Paid Social Basics Guide

Paid social, also known as social media advertising, is the use of social channels to advertise your brand. Paid social can be used to build brand awareness, drive brand engagement, and/or generate revenue through Ecommerce.

Paid social accounts for multiple social platforms such as Facebook, Instagram, LinkedIn, Twitter, and Pinterest. This guide will represent the structure and performance of Facebook and Instagram advertising specifically.

Paid Social Basics:

1. Business Manager

  1. A home where multiple ad accounts can live and multiple advertisers can log into.

2. Ad Account

  1. Associated with a unique Facebook and/or Instagram page.

3. Ads Manager

  1. Interface in which advertisers can create and report on campaigns.

4. Campaign

  1. Campaigns are usually separated by audience, optimization strategy, or sale.
  2. Campaign objectives are chosen at this level which includes: Brand Awareness, Local Awareness, Reach, Website Traffic, App Installs, Post Engagement, Video Views, Lead Generation, Conversions (can choose conversion event in ad set level), Product Catalog Sales, and Store Visits.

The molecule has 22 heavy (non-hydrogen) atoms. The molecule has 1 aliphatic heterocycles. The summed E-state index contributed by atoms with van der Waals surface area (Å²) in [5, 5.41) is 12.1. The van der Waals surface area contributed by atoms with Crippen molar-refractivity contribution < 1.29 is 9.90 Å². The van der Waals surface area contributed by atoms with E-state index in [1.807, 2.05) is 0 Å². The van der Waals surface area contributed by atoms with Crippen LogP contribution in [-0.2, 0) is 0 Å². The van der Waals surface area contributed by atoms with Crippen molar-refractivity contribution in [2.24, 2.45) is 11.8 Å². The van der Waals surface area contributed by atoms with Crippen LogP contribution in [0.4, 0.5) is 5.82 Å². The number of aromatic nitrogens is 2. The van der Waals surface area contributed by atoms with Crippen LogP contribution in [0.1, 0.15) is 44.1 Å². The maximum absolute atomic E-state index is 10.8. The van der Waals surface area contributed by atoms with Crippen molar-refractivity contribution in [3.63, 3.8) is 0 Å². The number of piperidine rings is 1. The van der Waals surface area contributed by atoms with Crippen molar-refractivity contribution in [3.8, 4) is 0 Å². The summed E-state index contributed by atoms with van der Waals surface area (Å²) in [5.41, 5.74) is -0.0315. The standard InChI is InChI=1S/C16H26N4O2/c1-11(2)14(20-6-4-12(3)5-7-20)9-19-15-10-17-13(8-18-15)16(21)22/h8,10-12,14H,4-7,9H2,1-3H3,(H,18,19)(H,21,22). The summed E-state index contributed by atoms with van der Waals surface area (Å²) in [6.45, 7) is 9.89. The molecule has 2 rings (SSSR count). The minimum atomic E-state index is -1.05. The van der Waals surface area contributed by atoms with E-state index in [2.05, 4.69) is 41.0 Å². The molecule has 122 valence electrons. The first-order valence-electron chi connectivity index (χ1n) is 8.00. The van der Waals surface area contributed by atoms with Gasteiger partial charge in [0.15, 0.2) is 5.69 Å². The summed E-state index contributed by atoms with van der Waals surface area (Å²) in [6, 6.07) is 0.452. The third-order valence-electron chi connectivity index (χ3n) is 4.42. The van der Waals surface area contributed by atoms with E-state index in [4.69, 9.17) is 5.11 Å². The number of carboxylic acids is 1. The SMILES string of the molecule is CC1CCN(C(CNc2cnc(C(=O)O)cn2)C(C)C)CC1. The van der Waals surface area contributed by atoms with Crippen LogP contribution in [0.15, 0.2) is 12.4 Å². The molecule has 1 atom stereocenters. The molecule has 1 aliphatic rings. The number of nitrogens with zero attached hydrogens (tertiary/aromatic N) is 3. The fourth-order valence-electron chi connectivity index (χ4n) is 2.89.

3. Campaigns have an optional campaign budget limit which oversees budget in all of their ad sets.

5. Ad Set

  1. Ad sets contain budget, bidding strategies, placement, and targeting settings.

6. Ads

  1. Ad level is where all ads are created.
  2. This level is also where the advertiser chooses what creative unit best fits their campaign. Creative units include:
    1. Single Image/Video - a single image file is uploaded and used in advertising.
    2. Carousel/Multi-Product - multiple images or videos are uploaded into a card format with copy for each card; advertisers can also choose various destinations per card.
    3. Collections (New!) - an image or video is displayed in the top half of the ad unit while products are displayed in a carousel form at the bottom half. The products can be chosen by the advertiser using the product feed uploaded into the ad account, or Facebook can pick products based on the destination webpage.

7. Power Editor

  1. In-browser editor platform provided by Facebook and used for bulk edits across multiple campaigns, ad sets, or ads. Contains same format as Ads Manager.